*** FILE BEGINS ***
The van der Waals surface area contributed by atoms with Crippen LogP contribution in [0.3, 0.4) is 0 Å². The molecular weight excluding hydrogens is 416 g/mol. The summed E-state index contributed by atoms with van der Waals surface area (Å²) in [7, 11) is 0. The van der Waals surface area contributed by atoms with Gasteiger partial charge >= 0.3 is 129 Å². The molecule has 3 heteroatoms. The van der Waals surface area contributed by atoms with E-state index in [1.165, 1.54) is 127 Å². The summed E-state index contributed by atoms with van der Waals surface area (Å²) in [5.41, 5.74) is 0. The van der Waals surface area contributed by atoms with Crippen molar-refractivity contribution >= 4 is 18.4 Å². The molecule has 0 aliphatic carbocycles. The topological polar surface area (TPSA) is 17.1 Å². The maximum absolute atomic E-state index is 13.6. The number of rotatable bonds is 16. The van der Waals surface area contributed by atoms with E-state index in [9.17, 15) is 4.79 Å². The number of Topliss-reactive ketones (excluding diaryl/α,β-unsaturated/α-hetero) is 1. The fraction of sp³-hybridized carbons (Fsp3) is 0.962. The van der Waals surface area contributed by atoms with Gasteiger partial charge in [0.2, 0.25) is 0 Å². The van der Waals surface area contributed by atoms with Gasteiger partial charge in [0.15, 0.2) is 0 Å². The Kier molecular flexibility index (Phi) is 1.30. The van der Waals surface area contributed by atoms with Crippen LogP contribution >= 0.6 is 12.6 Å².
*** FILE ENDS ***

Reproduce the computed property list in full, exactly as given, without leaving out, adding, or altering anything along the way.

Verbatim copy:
The van der Waals surface area contributed by atoms with Crippen LogP contribution in [0.3, 0.4) is 0 Å². The molecular weight excluding hydrogens is 416 g/mol. The summed E-state index contributed by atoms with van der Waals surface area (Å²) in [7, 11) is 0. The van der Waals surface area contributed by atoms with Gasteiger partial charge >= 0.3 is 129 Å². The molecule has 3 heteroatoms. The van der Waals surface area contributed by atoms with E-state index in [1.165, 1.54) is 127 Å². The summed E-state index contributed by atoms with van der Waals surface area (Å²) in [5.41, 5.74) is 0. The van der Waals surface area contributed by atoms with Crippen molar-refractivity contribution >= 4 is 18.4 Å². The molecule has 0 aliphatic carbocycles. The topological polar surface area (TPSA) is 17.1 Å². The maximum absolute atomic E-state index is 13.6. The number of rotatable bonds is 16. The van der Waals surface area contributed by atoms with E-state index in [9.17, 15) is 4.79 Å². The number of Topliss-reactive ketones (excluding diaryl/α,β-unsaturated/α-hetero) is 1. The fraction of sp³-hybridized carbons (Fsp3) is 0.962. The van der Waals surface area contributed by atoms with Gasteiger partial charge in [0.2, 0.25) is 0 Å². The van der Waals surface area contributed by atoms with Gasteiger partial charge in [0.15, 0.2) is 0 Å². The Kier molecular flexibility index (Phi) is 1.30. The van der Waals surface area contributed by atoms with Crippen LogP contribution >= 0.6 is 12.6 Å².